I @wks believe the Mu IR is only generated as the last step of the client-side transformation, i.e. the next step is to deliver it into the micro VM.
Towards the new API
The existing controlling API does not need to be changed.
The bundle loading API can be removed. i.e. "how to load bundles into the micro VM" is implementation-dependent, which actually mean libmu-dependent.
This API needs to be carefully designed because it is part of the formal verification.
There should be a model of the internal states of libmu which includes:
- The set of handles which map to Mu IR nodes.
- The state of each Mu IR node.
- Isolation between threads.
During construction, each node can hold incomplete information at a given time. The Mu IR nodes may circularly refer to each other (currently they refer to each other via IDs), so it is desirable to allocate several nodes and then link them with each other.
If multiple threads can use the same libmu, the transition in its internal state must be properly handled.
Cares must be taken to select the minimum set of API functions, because the current Mu IR has 18 types and 37 instructions. The number of API functions may easily bloat to 100+ if too many CRUD commands are added.
Micro VM-to-libmu interaction
This interface does not need to be public, but the proper handling of data structures in the micro VM is important. This interface is part of the verification.
In all cases, the choice of languages does matter. Properly chosen languages for the client and the micro VM will result in high performance and verifiability.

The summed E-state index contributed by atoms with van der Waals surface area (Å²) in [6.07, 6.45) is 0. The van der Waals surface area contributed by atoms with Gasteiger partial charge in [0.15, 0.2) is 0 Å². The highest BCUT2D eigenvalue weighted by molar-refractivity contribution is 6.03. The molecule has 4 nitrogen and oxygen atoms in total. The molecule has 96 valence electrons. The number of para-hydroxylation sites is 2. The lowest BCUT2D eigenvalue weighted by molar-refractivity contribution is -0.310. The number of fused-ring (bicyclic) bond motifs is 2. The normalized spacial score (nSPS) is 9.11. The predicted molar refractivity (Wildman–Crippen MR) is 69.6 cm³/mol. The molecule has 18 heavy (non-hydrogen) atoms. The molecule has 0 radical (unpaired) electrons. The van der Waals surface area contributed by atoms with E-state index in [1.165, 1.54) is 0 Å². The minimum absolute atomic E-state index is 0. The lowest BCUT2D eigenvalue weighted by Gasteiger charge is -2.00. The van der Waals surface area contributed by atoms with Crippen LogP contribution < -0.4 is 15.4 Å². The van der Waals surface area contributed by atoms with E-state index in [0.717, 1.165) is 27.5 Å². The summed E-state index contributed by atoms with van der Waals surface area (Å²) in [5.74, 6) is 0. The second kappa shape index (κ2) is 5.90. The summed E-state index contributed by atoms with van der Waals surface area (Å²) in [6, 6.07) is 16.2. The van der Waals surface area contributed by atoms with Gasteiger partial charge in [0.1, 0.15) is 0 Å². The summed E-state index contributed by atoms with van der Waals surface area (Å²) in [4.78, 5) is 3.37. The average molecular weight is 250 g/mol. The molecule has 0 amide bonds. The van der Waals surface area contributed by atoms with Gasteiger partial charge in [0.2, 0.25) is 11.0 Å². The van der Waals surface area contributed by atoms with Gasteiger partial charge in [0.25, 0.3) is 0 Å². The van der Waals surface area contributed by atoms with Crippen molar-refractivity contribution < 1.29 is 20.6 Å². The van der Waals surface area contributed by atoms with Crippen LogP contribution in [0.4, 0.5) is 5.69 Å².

This section contains my @wks personal opinions. These affects my opinions on this API, too.
In the future, popular system programming languages will generally be higher-level than current languages (such as C). We already showed that a high-level language, such as RJava and Java, can produce high-quality language runtimes, such as JikesRVM.
Instead of relying on C, high-level system programming languages will gain direct control over low-level operations, such as raw memory access (pointers). These low-level stuff can be done even though the language itself still has very high-level features, such as garbage collection and object-oriented programming. It is possible (in my opinion at least) that eventually such high-level language can replace libc and directly interface with the kernel, thus eliminates the necessity of C except for some very rare cases.
This trend is already visible in several languages. C# already has unsafe pointers and unsafe native interface (P/Invoke). The Java API is mostly implemented in Java, unlike the old days when the standard Java library is mostly implemented in C++. There is also a JEP to add unsafe native interface in Java, which still has not become mainstream yet. However, OpenJDK already exposes some low-level stuff though the
sun.misc.Unsafe class. RJava obviously used magic to gain low-level support. In Ruby, ruby-ffi is recommended over directly writing C modules.
With C being redundant, the high-level language (or runtime) may be optimised for internal interoperation (e.g. Java-to-Java calls will be faster and faster) at the expense of the interoperability with C (e.g. even unsafe native call may be costly. Object pinning or opaque handles are required for native programs, which would only run briefly.).
Since raw memory access will be faster while foreign function call will be slower, serialisation may have an advantage over calling (my experiment already shows this for Java and C). But this does not rule out the calling-based API because it may not be foreign calls, in which case it is still faster than serialisation. Ideally, in the meta-circular setting, if both Mu, libmu and the client are in Mu, then Mu-to-Mu function calls are virtually free.